Virginia continues to surpass Maryland in government work But federal spending expected to climb locally

January 18, 1998|By Greg Schneider | Greg Schneider,SUN STAFF

For federal government work, the cliche has long been that Maryland gets the "life" sciences such as medicine and the Census while Virginia gets "death" -- namely, the Pentagon.

Both states count government as their biggest industry, but Virginia's portion is flourishing and Maryland's is treading water.

"The death sciences have paid off better," said Stephen Fuller, a George Mason University professor who tracks federal spending the Washington metro area.

It's not that Maryland is fading from the financial glare of the nearby federal capital. Money continues to flow to big employers such as the National Security Agency and the National Institutes for Health. With that comes contracts to companies that provide everything from food for bureaucrats to radars for fighter planes.

Experts say that after a bad 1996, fiscal 1997 probably saw federal spending in Maryland climb at a reassuringly mediocre rate. Next year, they say, is likely to stay about the same.

Maryland ranks fourth nationally in government spending on wages, salaries and procurement, according to fiscal 1996 figures, the most recent available. California is first, followed by Virginia and Texas.

The feds spent about $7.3 billion on salaries and wages in Maryland that year, and $8.5 billion on goods and services from vendors in the state.

The combined total of about $15.8 billion was down roughly 3 percent from 1995. Add welfare and other entitlements, overall federal spending held steady at $37.1 billion.

Federal contracting alone was down 6 percent, though, the first drop since 1993.

Most experts say the 1996 dip was a fluke caused by the government's temporary shutdown at the end of 1995, which caused delays in contracts and gaps in payrolls.

Figures for fiscal 1997 won't be available for several months, but observers expect levels to be back up to about those of 1995.

Virginia also suffered a bit during 1996. Salaries and wages held steady at $12.3 billion, but procurement dropped to $14.5 billion from $16.6 billion.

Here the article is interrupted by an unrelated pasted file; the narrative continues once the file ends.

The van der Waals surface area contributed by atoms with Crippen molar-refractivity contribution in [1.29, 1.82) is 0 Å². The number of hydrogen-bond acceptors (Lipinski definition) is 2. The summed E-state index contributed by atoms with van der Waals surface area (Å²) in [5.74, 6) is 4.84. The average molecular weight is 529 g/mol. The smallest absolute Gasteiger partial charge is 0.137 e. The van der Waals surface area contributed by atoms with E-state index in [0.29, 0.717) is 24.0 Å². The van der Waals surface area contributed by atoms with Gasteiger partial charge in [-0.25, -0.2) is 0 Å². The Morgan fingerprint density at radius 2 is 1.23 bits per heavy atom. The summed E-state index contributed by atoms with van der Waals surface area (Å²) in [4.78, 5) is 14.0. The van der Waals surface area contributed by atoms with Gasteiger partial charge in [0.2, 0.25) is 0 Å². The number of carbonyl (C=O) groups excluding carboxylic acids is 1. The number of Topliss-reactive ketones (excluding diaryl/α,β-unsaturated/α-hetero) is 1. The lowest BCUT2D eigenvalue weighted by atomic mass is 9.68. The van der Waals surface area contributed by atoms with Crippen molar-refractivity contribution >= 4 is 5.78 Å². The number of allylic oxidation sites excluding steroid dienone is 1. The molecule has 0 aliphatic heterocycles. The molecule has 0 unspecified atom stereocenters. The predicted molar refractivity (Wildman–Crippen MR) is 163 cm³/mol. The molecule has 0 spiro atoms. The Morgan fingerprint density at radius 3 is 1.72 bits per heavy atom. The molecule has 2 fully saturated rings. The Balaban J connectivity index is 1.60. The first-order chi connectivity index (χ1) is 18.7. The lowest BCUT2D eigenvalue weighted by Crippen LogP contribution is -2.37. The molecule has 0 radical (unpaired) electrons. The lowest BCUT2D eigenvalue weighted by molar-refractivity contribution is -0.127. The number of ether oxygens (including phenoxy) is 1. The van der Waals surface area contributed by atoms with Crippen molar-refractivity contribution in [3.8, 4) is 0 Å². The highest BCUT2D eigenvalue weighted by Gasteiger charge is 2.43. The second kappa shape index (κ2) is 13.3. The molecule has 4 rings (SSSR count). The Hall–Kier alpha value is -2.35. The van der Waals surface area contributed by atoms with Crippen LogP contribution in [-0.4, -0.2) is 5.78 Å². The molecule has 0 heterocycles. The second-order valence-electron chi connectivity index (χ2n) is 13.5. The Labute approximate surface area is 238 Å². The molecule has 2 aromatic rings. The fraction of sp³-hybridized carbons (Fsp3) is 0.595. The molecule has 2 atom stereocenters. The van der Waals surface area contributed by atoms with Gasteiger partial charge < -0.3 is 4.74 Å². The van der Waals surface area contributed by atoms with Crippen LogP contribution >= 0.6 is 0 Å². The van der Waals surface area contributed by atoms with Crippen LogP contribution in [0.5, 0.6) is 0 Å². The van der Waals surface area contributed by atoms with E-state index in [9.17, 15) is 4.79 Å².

Nobody bothered to tell Northern Virginia, though. Numbers there continued to rise. The value of federal contracting just in Fairfax city and county and in Alexandria added up to almost $7.8 billion -- within reach of the $8.5 billion total for all of Maryland.

"Maryland's Washington suburbs have not been very successful holding onto, much less increasing, their government contracts, whereas Northern Virginia has just been wildly successful," said Charles McMillion, chief economist for MBG Information Services, a Washington business analysis firm.

Defense spending alone increased by $1.6 billion in Northern Virginia in 1996. In Southern Maryland, it decreased by $400 million, said Fuller of George Mason.

Maryland's Washington suburbs did create 12,000 new jobs of all types that year, he added. But Northern Virginia created 40,000.

There are several theories as to why the Old Dominion is winning the race for Beltway cash.

"The simple reason is that the agencies that have had increases in procurement and who buy the kinds of things we produce in this region happen to be in Northern Virginia," Fuller said.

The end of the Cold War, for instance, led the military to stop buying so much of the hardware that Maryland once produced and to buy more of the software and services offered south of the Potomac.

NASA's Greenbelt facility is a major agency on the Maryland side, and "NASA's been hard-hit. It's reducing both staff and procurement," Fuller said.

The Bureau of the Census, the National Institute of Standards and Technology, the Nuclear Regulatory Commission, the National Oceanic and Atmospheric Administration, the Food and Drug Administration, the National Institutes for Health -- all in Maryland -- have "very tight budgets" compared to the still-wealthy military, he said. What's more, they are not the types agencies that tend to produce a lot of local spinoff jobs.

TC Others see a difference in the political preferences of each state.

"The Virginia state Legislature and governor made a very focused effort to encourage companies to come over that way," said Larry Davis, a partner in the Rockville consulting firm of Aronson, Fetridge & Weigle. "I participate in a lot of industry groups, and even the industry groups appear to be a lot more active over there."

That's one way to look at it. Another is that Maryland's leadership has recognized the fickle nature of federal largess and decided to diversify.

"For the last 10 years there has been a major effort in Maryland to shift its customer base to the private sector and to reduce its dependence on the federal government," said McMillion.

While such a shift can be painful, it has the potential for long-term payoffs. "The good news is that 1997 has been a fairly good year for the Maryland economy despite the weak federal procurement and the shift away from federal government [contracting]," McMillion said. "So in some ways Maryland seems to be doing quite a good job in shifting away from federal dependence."

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